1859 -- Golden City is founded.
1867 -- An Act to Incorporate the Colorado Mining College is recorded by the Colorado Territorial Legislature. Not funded, so no further action took place.
1868 -- The Colorado & Clear Creek Railway Company breaks ground for Golden's first railroad.
Bird's Eye View of Golden map, D. D. Morse, 1873
1869 -- Jarvis Hall Collegiate School, a private school with a strong vocational focus, is established south of Golden (location of the current Lookout Mountain Youth Services Center) by Episcopal Bishop George M. Randall. The School opens in 1870. The first faculty include: Rev. George Randall; Arthur Lakes; Edward L. Berthoud; and George West.
1870 -- The Territorial Legislature approves the creation of a Territory-funded school of mines building at Jarvis Hall in An Act to Establish a School of Mines against stiff political opposition. The chief objections were in locating the school in Golden rather than in Denver or Central City, and using Territory funds to support Jarvis Hall as a private college with a religious affiliation.
1872 -- Matthews Hall, Jarvis Hall's new divinity school, opens.
- The School of Mines at Jarvis Hall opens (although the building wasn't completed until 1874). E. J. Mallett serves as Professor in Charge.
- Baseball and cricket clubs are formed at Jarvis Hall Collegiate School. The baseball team is known as the Jarvis Hall White Legs.
Jarvis Hall and the School of Mines building, CSM01.02-B4225
- The Territorial Legislature signs an act to establish the Territorial School of Mines (An Act to Establish a School of Mines at or Near Golden, Jefferson County, Colorado Territory). The first Territorial Board of Trustees includes: W. A. H. Loveland; Captain E. L. Berthoud; and Nathanial P. Hill.
- The first day of classes for the new Territorial School of Mines is September 15 1874. (The School was originally scheduled to open on September 2 but Professor in Charge Mallett was reportedly on the road acquiring mineral specimens for the School.) Tuition is $55 per session and $40 for summer session.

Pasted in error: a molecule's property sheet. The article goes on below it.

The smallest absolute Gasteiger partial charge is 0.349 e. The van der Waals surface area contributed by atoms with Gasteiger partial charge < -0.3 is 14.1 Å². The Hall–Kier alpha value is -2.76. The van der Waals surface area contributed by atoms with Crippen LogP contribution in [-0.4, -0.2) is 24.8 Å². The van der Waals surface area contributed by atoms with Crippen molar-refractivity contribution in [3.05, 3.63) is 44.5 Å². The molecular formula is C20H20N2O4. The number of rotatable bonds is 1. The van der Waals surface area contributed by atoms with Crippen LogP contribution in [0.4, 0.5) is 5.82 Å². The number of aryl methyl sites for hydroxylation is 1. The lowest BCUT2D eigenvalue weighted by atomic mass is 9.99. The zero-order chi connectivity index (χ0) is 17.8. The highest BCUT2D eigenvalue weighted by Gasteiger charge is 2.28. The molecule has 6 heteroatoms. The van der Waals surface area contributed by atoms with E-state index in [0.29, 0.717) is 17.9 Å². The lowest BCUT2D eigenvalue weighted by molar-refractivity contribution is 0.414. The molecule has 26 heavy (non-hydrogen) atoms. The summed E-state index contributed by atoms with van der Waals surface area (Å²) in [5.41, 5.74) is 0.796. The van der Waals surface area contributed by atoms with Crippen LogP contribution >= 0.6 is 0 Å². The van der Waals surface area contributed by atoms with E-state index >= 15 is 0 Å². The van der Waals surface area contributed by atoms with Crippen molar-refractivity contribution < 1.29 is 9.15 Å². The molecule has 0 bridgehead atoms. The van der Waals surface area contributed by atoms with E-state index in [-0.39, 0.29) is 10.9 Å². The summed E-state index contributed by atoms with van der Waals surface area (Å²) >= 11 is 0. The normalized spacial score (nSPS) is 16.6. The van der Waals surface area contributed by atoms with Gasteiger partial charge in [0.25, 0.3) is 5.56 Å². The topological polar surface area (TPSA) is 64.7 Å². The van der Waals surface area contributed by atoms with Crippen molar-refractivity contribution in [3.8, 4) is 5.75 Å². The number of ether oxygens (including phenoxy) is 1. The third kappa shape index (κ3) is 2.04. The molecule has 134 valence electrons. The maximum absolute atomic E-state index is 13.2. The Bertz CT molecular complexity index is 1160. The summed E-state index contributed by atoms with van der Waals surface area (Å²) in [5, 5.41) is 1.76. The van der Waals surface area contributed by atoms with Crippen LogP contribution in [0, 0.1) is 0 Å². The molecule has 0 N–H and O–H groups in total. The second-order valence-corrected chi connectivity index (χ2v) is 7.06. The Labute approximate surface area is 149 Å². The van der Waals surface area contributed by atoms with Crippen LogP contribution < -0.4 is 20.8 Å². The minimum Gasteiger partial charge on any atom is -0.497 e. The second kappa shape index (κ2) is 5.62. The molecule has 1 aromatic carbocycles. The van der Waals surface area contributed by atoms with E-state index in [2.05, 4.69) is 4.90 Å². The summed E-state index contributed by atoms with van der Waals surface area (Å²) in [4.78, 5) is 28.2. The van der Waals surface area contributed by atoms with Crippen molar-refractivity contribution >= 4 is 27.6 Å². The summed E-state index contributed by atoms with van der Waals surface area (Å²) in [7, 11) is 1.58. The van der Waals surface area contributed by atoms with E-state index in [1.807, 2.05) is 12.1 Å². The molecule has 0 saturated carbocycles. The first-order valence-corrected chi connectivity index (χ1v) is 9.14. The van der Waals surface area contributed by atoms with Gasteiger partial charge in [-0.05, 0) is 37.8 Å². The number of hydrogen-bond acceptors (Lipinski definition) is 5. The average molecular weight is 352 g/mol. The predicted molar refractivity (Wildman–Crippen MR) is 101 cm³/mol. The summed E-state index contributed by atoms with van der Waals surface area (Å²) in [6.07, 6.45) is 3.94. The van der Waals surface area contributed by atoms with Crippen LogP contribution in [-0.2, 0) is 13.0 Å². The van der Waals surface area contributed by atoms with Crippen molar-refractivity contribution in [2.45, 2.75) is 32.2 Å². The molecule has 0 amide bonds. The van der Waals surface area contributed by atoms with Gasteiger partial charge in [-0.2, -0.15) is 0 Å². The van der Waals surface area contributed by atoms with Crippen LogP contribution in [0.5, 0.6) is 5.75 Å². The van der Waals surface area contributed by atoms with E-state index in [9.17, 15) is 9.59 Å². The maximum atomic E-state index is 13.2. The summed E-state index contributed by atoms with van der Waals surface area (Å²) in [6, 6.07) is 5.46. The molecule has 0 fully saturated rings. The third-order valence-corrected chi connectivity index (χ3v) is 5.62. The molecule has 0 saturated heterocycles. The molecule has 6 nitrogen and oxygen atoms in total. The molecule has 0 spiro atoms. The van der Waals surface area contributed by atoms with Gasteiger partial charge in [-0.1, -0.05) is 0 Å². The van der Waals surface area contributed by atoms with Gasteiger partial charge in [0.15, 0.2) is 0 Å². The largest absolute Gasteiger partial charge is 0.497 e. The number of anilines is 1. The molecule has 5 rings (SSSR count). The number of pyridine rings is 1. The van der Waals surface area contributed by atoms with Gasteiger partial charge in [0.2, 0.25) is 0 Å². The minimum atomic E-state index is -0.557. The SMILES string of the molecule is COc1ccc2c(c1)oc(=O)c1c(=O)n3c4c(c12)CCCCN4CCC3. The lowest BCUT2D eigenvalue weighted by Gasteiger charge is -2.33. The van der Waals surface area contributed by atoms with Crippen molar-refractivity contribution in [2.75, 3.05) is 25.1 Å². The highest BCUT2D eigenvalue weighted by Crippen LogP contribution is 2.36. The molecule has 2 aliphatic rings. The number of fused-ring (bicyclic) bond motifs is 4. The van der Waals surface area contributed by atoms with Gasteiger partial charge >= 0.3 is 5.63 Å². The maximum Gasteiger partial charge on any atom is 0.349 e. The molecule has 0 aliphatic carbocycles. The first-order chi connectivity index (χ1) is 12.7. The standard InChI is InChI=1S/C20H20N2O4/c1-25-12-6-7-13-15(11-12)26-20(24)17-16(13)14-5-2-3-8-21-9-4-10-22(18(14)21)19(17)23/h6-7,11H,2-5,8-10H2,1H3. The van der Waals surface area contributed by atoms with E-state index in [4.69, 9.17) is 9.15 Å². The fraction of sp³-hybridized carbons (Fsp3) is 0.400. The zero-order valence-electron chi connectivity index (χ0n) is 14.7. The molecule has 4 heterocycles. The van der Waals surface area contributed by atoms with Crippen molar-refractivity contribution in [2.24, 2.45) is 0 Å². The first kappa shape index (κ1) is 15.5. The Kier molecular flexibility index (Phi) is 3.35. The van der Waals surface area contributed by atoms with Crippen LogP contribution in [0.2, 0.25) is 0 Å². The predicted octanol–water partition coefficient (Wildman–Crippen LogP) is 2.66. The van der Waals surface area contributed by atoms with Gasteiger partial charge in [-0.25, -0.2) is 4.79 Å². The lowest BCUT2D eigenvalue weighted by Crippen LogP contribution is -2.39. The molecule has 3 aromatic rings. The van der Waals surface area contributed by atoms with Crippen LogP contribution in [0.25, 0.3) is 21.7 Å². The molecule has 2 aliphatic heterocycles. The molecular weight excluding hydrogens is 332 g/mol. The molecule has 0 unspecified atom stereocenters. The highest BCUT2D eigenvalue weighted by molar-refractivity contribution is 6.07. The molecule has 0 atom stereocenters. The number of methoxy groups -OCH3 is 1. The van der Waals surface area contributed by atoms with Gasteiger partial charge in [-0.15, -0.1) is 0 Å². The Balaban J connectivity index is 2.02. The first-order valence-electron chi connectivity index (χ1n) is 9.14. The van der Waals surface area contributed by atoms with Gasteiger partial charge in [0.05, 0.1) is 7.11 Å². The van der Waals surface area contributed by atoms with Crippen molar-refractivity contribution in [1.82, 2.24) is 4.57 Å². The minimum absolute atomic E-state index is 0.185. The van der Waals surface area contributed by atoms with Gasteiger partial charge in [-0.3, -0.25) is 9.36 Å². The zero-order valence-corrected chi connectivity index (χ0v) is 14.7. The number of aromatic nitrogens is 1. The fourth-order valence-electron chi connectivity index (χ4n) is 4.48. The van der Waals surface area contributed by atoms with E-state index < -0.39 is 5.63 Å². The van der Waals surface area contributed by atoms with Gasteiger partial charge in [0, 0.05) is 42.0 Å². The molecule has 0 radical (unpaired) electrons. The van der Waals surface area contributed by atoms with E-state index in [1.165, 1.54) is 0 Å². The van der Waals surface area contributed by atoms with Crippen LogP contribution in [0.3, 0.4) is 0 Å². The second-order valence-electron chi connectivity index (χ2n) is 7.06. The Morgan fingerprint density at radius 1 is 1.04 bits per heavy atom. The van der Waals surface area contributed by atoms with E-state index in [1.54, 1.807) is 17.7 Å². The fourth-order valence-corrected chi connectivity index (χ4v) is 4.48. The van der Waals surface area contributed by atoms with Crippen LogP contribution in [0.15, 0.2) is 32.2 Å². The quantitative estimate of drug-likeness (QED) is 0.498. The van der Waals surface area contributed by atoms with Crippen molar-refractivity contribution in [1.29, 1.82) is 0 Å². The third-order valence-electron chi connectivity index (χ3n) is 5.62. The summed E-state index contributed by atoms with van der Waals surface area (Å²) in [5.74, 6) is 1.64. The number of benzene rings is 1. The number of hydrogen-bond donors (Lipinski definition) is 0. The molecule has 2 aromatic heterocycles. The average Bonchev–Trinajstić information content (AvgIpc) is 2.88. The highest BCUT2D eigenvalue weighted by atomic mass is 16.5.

- E. J. Mallett leaves the Territorial School of Mines and establishes a rival Denver School of Mines. (It wasn't successful.)
- Gregory Board is appointed Professor in Charge.
- The Colorado School of Mines is established as an institution of the new State of Colorado. Six "scholars" are enrolled, and an additional 20 students attend chemistry and metallurgy lectures.
- A State Diploma is offered. The diploma is earned by passing an examination; enrollment in courses is not required.
- Charles Berdell, Mr. Hendick, and W. H. Chapman are reportedly the first to earn State Diplomas from the School of Mines.
- The State Legislature passes an Act with a provision that tuition will be free to residents of Colorado.
- The School receives a medal for its superb collection of mineral specimens and fossils on display at the Philadelphia Centennial Exposition.
- Athletics at the School include foot racing, baseball and boxing.
1877 -- S. W. Pattison, who reports his home as Puerto Rico, is the first international student to appear in the School catalog.
- Dr. Milton Moss, a "practical chemist", replaces Gregory Board as Professor in Charge of the School of Mines.
- The School now has 12 "regular" students, as well as special students attending lectures.
- Jarvis Hall's main building burns to the ground before the fire companies can rescue it. Two days later, Matthews Hall is destroyed by fire. Arson is suspected. The School of Mines building is the only building of the Collegiate School left standing.
- Golden has a substantial "smelter's row" along Clear Creek with the addition of the Valley Smelter and the French Smelting Works.
- Professor O. C. Marsh visits the area to inspect the fossil beds of the Arkansas River valley before traveling on to Como, Wyoming where Professor Lakes is exploring.
- The School of Mines opens for Spring Term in the Loveland Building in downtown Golden. The Board of Trustees decides to relocate the School, and a site on Arapahoe and 5th St. is chosen.